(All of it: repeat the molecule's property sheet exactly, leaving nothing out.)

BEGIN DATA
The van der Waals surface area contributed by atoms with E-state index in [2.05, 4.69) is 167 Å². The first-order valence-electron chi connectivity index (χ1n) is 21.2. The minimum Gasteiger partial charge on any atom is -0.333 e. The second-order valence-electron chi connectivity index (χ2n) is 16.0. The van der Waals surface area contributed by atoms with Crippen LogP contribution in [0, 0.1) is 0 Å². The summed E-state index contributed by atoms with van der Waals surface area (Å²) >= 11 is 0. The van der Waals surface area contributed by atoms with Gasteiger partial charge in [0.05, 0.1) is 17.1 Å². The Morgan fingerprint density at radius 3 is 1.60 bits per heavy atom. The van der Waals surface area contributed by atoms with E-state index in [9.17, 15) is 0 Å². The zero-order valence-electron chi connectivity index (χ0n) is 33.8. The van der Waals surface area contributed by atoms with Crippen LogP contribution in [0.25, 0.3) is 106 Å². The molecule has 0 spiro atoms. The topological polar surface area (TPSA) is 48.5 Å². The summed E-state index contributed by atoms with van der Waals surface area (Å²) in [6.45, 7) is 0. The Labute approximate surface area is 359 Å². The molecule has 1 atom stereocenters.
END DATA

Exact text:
The van der Waals surface area contributed by atoms with E-state index in [2.05, 4.69) is 167 Å². The first-order valence-electron chi connectivity index (χ1n) is 21.2. The minimum Gasteiger partial charge on any atom is -0.333 e. The second-order valence-electron chi connectivity index (χ2n) is 16.0. The van der Waals surface area contributed by atoms with Crippen LogP contribution in [0, 0.1) is 0 Å². The summed E-state index contributed by atoms with van der Waals surface area (Å²) >= 11 is 0. The van der Waals surface area contributed by atoms with Gasteiger partial charge in [0.05, 0.1) is 17.1 Å². The Morgan fingerprint density at radius 3 is 1.60 bits per heavy atom. The van der Waals surface area contributed by atoms with E-state index in [9.17, 15) is 0 Å². The zero-order valence-electron chi connectivity index (χ0n) is 33.8. The van der Waals surface area contributed by atoms with Crippen LogP contribution in [0.25, 0.3) is 106 Å². The molecule has 0 spiro atoms. The topological polar surface area (TPSA) is 48.5 Å². The summed E-state index contributed by atoms with van der Waals surface area (Å²) in [6.45, 7) is 0. The Labute approximate surface area is 359 Å². The molecule has 1 atom stereocenters.